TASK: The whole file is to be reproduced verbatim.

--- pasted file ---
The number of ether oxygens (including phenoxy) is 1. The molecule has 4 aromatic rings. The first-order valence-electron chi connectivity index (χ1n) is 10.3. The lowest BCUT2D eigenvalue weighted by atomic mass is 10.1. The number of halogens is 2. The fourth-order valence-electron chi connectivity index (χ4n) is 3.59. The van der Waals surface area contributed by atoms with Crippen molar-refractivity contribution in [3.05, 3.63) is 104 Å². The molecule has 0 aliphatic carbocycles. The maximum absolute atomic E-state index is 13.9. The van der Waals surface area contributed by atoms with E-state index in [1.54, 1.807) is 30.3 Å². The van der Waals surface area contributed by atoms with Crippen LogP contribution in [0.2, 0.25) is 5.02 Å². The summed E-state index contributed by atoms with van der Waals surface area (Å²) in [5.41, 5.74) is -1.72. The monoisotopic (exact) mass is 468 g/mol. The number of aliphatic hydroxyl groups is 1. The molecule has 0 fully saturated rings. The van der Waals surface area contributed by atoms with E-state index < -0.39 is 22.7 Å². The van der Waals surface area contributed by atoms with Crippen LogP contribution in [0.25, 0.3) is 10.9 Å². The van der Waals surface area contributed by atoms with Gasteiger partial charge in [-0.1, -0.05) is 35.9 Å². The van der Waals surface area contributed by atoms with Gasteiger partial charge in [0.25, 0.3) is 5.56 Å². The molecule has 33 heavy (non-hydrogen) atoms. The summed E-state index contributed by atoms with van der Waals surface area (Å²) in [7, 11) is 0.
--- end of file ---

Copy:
The number of ether oxygens (including phenoxy) is 1. The molecule has 4 aromatic rings. The first-order valence-electron chi connectivity index (χ1n) is 10.3. The lowest BCUT2D eigenvalue weighted by atomic mass is 10.1. The number of halogens is 2. The fourth-order valence-electron chi connectivity index (χ4n) is 3.59. The van der Waals surface area contributed by atoms with Crippen molar-refractivity contribution in [3.05, 3.63) is 104 Å². The molecule has 0 aliphatic carbocycles. The maximum absolute atomic E-state index is 13.9. The van der Waals surface area contributed by atoms with E-state index in [1.54, 1.807) is 30.3 Å². The van der Waals surface area contributed by atoms with Crippen LogP contribution in [0.2, 0.25) is 5.02 Å². The summed E-state index contributed by atoms with van der Waals surface area (Å²) in [5.41, 5.74) is -1.72. The monoisotopic (exact) mass is 468 g/mol. The number of aliphatic hydroxyl groups is 1. The molecule has 0 fully saturated rings. The van der Waals surface area contributed by atoms with E-state index < -0.39 is 22.7 Å². The van der Waals surface area contributed by atoms with Crippen LogP contribution in [0.25, 0.3) is 10.9 Å². The van der Waals surface area contributed by atoms with Gasteiger partial charge in [-0.1, -0.05) is 35.9 Å². The van der Waals surface area contributed by atoms with Gasteiger partial charge in [0.25, 0.3) is 5.56 Å². The molecule has 33 heavy (non-hydrogen) atoms. The summed E-state index contributed by atoms with van der Waals surface area (Å²) in [7, 11) is 0.